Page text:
Saturday Looks Good To Me – Saturday Looks Good To Me

What I Think of When I Think of This Artist

There is a lot about Saturday Looks Good to Me that is confusing. First, this is not a real band, insofar as it is really Fred Thomas’s recording project, augmented by whatever group of friends and associates he has wrangled together. SLGTM has toured, but I do not believe the live cast of characters is standardized either. Equally disorienting is that, as a consequence of the haphazard lineup, there is no consistent lead singer. Whatever the merits of this approach, one drawback is that it is difficult to get a sense of the “band’s” identity. Also, their release history is a mess. Saturday Looks Good to Me was originally a nine-song, limited edition vinyl release in 2000. That was followed by Cruel August Moon in 2001, again with nine songs, this time on CD-R. Love Will Find You followed in 2002, possibly as a digital download only. They have issued a lot of singles, EPs, and CD-Rs.

What I Think of This Album

Motown for the indie set (albeit, a very white Motown), Saturday Looks Good to Me’s debut album gets by on melodies, production, and scruffy charm. All of those qualities would be amplified on later releases. There is a lot to like here, but you probably have to be predisposed to it. Sometimes the vocals are shaky and the lo-fi takes on Berry Gordy, Phil Spector, and occasionally Lee “Scratch” Perry, could throw some people off. If you keep a slightly open mind, though, you will be rewarded.

“Ambulance” sounds like weepy Motown/indie pop recorded underwater, ending in deconstructed echo. “I Could Cry” is pure girl-group, with a melody and rhythm to spare. “Ladder” is a male/female call-and-response duet with budget Spector sonics; the spoken word bridge against a saxophone backdrop is highly amusing. Heavenly by way of the Magnetic Fields is the touchstone for lullaby “Obstacle.”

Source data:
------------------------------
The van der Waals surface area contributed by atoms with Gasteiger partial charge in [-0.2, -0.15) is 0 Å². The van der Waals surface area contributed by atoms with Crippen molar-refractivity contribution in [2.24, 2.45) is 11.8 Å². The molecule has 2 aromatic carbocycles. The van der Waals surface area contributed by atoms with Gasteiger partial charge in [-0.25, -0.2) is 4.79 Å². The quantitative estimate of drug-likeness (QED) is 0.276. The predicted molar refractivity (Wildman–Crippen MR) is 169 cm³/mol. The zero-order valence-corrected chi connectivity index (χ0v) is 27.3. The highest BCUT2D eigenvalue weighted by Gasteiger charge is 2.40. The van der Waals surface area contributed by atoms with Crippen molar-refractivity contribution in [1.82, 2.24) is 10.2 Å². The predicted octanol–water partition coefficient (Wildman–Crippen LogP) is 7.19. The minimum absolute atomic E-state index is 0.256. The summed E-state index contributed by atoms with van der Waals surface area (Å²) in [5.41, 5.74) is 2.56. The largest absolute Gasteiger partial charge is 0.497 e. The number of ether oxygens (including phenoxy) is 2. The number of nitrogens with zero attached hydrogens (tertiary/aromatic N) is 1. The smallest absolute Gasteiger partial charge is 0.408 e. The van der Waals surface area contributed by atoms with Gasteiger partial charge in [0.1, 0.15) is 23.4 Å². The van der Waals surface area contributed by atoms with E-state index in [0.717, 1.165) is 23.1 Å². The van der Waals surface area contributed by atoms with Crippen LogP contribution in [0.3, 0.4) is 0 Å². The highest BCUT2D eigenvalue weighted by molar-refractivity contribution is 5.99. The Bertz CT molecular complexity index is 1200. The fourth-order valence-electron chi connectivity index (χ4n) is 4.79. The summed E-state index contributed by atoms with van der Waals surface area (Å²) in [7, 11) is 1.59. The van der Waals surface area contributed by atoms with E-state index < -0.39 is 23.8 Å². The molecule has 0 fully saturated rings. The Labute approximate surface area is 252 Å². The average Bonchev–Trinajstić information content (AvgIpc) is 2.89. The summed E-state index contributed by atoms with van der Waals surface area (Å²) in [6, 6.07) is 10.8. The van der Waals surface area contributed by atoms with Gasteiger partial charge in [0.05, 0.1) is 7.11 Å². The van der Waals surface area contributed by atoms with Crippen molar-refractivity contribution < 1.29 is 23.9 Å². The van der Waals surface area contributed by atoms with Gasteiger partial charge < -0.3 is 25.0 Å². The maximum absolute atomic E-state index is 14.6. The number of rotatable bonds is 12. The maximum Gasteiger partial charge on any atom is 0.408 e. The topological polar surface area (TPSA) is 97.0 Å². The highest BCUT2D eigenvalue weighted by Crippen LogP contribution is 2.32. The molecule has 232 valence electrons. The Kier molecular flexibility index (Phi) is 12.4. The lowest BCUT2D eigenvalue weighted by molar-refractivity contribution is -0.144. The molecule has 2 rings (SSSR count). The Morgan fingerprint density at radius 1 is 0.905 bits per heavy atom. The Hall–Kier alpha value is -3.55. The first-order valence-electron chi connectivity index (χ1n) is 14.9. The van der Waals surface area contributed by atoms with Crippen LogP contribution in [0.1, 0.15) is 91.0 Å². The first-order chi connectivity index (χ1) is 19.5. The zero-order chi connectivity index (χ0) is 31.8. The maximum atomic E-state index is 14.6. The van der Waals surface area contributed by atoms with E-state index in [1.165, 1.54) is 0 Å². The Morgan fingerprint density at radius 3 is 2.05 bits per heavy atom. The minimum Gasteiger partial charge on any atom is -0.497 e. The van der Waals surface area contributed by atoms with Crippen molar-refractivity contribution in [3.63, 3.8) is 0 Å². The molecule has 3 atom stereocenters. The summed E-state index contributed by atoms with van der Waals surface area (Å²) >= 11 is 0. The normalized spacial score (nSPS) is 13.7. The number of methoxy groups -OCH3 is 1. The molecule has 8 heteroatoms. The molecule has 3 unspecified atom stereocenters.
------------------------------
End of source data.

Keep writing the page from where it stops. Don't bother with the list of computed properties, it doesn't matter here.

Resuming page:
A more robust Spector presentation is afforded to standout “Everyday,” which incorporates some stunning, mind-bending, dub-like production at the end. Sometimes, a certain section of the melody reminds me of “Do You Wanna Dance?” Thomas sings lead on ballad “I Would Find It So Beautiful,” a tear-soaked piece that really should have been a Jackie Wilson song. This gets a fuzzy instrumental reprise at the end.

Thomas continues warbling on “Bright Green Gloves,” perhaps the first appearance of his beloved “sink like a symphony” lyric, but Thomas’s vocal limitations are dwarfed by the melody and brass arrangement. Shades of the Magnetic Fields again, propelled by the specificity of the titular accessories. I’m not sure who sings on “No Point to Continue” but their everyman effort is similarly overshadowed by the baroque-indie-orchestral pop arrangement that SLGTM either threw together at the last minute or meticulously planned out (I can’t tell). 

The boomy, bassy “Don’t Try” is oddly compelling:  the cello, the spaghetti western whistling, Thomas’s unusually Danzig-esque intonation work together in a fashion that is equally unsettling and irresistible. The noise experiment ending only improves the song.

Even weaker tracks like “Car Crash” and “I Take a Chance Every Time” have something to recommend them.

The only real stumbles are the partially a capella “Last Night I Fell Asleep On Your Floor” (though the production does eventually get interesting), and the melodically stagnant, sing-songy “Think About Tomorrow.”

Among the 17 collaborators listed in the liner notes are Warn (sometimes spelled Warren) Defever of His Name Is Alive and Erika Hoffmann of Godzuki (and also, His Name Is Alive), as well as Elliott Bergman (Wild Belle), Chad Gilchrist (Outrageous Cherry, His Name Is Alive) and Zach Wallace (His Name Is Alive).

My version of this album is the 2002 iteration, which contains all of the original release but randomly peppers in three songs from Cruel August Moon and adds “Ambulance” and “Bright Green Glove,” whose origins are unclear to me.

Weirdness:  The liner notes say “Recorded 1976-2002,” and Thomas was born in 1976, so I am not sure what this means. Perhaps he threw in a recording of his infant speech somewhere in the mix?

The Best Thing About This Album

“Everyday” is amazing.

Release Date

2000 (original, vinyl only); 2002 (reissue)

The Cover Art

The layout decapitation is a little disturbing, but the aesthetic matches up well to the album’s sound. I don’t care for the white frame and the band’s name should be in a contrasting color. I like the blue in general, though.

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